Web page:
Third, that population density presents a problem of its own. Stephens estimates that the incorporated city would have about 25,000 residents, or about 581 people per square mile.
Evans said the average urban area in Snohomish County has about 6,000 people per square mile.
"The Planning and Development Services Department has recommended that it not be considered for those reasons," Evans said. "We cannot legally justify it under our criteria."
But some of those criteria are just what Stephens and his supporters are fighting for — a city with a lot of land, a lot of open space, low-impact development and, most importantly, a lot of local control.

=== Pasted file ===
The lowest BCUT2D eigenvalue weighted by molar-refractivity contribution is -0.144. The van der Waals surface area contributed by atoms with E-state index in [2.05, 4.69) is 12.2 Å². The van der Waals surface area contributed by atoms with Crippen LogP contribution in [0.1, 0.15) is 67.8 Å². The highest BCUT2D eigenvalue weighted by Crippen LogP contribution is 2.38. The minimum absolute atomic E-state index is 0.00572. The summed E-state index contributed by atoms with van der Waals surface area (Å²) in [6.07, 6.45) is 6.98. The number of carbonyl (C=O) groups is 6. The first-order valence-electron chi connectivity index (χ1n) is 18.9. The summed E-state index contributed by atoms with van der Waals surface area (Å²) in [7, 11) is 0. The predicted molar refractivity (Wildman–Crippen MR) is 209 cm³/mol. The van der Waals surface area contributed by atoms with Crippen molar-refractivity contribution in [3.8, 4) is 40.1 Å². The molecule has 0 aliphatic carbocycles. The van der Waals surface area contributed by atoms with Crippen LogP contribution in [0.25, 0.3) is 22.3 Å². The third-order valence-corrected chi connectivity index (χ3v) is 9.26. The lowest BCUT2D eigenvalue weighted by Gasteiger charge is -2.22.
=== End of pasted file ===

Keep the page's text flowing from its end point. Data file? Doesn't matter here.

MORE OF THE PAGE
However, Evans said there are no current state guidelines for creating a city with a widespread rural population.
"Incorporation is tough. It’s tough because you have to have a significant tax base to make it pay," she said, "including commercial and some industrial. They probably can’t make enough off single-family homes."
The city of Maltby, if it were to come about, would have a tough time paying its bills, she said.
But Stephens and his group believe in the "if you build it" adage.
"We have decided that what we have is more important than losing out to someone else’s vision of urban development," Stephens said. He wants to do it the new, different way, not what he says is the old, tired, failed method.
"We want Leavenworth, not Lynnwood," he said.
It’s not that it’s a bad idea, but perhaps Stephens is ahead of his time, Evans said.
"I think it’s great that Greg is thinking about that stuff," she said. "I applaud him for it."